Friday, October 1, 2010

Guest Blogger--John Tate--The Conjunction

I live for the architecture of language: how the black sculpts the white paper and makes meaning.  The fine art of conjunctions is at the heart of this architecture, not verbs and nouns.  They are often the “Super Glue” that holds a paragraph together.  Heresy, you say!  Read on. 

Punctuating conjunctions show us how intimately ideas are connected.  In the paragraph above, notice in the first sentence, the colon.  Boom!  Full stop!  “You best pay attention to what comes next because it’s damn important.”  The second sentence, the tiny comma conjoins the antecedent phrase, subtlety, like a hair in one’s soup, both causing pause.  “Not” carries the weight, not the comma, yet the added, contrasting idea brings life to the otherwise dead (passive) sentence.

The reason “and” is a poor conjunction is that it implies that two ideas are of equal weight; they rarely are.  Note the semi-colon, the most intimate form of a punctuating conjunction.  It means that these two ideas are inseparable, not necessarily the same.

Back to the architecture:  I sometimes evaluate writing mathematically.  How many words in the average paragraph of this piece?  What’s the average sentence length?  Mean sentence length?  Number of passives to actives?  Number of sexy verbs to total verbs?  Weird, I know, but when something isn’t working for me, I consult the math.  Sure enough, he used thirty-seven conjoined sentences in the first thirty-nine.  Even without the count, you’d see something is wrong. It would sound wrong.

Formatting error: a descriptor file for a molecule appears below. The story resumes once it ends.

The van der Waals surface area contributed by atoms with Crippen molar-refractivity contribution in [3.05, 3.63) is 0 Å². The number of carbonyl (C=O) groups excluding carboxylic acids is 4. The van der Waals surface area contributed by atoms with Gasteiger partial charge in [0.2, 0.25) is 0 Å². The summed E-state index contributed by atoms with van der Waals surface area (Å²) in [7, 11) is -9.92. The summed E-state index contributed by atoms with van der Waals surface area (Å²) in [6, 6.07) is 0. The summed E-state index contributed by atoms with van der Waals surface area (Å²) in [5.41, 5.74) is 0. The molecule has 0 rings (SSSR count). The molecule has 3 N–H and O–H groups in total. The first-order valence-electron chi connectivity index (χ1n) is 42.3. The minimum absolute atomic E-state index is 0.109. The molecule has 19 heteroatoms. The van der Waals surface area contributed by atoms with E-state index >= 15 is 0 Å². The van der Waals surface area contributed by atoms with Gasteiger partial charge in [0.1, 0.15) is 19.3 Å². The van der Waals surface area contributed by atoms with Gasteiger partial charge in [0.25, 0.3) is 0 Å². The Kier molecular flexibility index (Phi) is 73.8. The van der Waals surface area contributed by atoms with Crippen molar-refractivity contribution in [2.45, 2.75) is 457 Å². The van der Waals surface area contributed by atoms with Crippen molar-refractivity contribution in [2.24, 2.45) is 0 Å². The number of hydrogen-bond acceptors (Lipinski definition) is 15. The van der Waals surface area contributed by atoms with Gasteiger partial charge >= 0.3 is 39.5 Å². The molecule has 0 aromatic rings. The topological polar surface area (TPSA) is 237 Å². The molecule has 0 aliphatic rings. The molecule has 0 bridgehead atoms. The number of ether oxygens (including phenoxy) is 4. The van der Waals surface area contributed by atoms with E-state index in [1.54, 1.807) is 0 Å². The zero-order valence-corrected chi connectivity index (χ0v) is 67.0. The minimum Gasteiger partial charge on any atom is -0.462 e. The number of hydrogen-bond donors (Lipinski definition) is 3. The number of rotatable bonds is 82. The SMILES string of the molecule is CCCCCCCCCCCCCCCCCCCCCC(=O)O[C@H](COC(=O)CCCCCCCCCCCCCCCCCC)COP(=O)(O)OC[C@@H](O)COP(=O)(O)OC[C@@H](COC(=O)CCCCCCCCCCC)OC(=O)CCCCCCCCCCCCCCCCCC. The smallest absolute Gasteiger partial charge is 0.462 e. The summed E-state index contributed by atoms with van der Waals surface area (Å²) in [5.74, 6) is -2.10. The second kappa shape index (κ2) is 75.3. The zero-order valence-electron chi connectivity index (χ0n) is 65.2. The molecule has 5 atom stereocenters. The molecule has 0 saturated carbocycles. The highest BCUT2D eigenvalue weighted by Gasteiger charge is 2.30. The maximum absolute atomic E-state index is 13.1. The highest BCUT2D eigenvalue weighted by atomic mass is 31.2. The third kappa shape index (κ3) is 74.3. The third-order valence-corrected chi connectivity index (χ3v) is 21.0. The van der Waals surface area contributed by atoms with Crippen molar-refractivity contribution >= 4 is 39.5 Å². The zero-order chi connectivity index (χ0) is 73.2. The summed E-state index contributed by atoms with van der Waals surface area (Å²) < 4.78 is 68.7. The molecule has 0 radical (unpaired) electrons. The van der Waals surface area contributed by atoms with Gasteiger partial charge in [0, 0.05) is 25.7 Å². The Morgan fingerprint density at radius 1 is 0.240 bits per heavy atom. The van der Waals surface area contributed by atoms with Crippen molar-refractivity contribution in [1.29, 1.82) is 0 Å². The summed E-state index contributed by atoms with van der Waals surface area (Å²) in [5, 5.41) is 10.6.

The conjunction  “and then” is often sloppy writing, superfluous words:  “Samantha stabbed Betty several times and then wiped the knife clean on her skirt.”    Overlooking the fact that the stabbing is quite “stand alone” in meaning, wiping the blood on her skirt deserves a separate sentence.  “Look at this.  Thank you.  Now look at this. [two separate sentences].  These radically contrasted ideas belong is separate sentences to convey the bizarre quality of the event.  Conjoin them and you’ve made them equal, which, of course, they are not.  

This monologue challenged me to go back and examine where I used such rubbish.  Note the poor use of “and” in the previous sentence.  It would be much stronger to simply say, “The monologue challenged me to examine where I used such rubbish in the past.”  The “going back” is implied and superfluous.

In several examined circumstances, the writing was weak.  In others, the use of “and then” implies a certain fluidity: “The pitcher wrapped up, glanced to first and then uncoiled with a flamer towards home.”  Yeah, I could tighten that up, but the point of fluidity is clear.

I’m still not sold.  Okay, how ‘bout this:   “Josh got a flat tire and then had to change it.”  Duh! But there’s no implication it was done all at once, all in one motion?  It wasn’t a fluid thought or action.  Surely, some fender-kicking and cussing was involved before the tire changing.

These are poor examples, to say the least.  My point is that conjoining with “ands” should be a rarity anyway.  So many other options are available to us bring the reader along in a story and then keep him there. 

-- John Tate

2 comments:

  1. Great post. I noticed a big difference when I start cutting out the unnecessary 'and' conjunctions. There was much more punch.

    ReplyDelete
  2. Thanks Mac, thanks John.

    And yes, I have gone through my ms. and removed most of the 'and then's'.

    ReplyDelete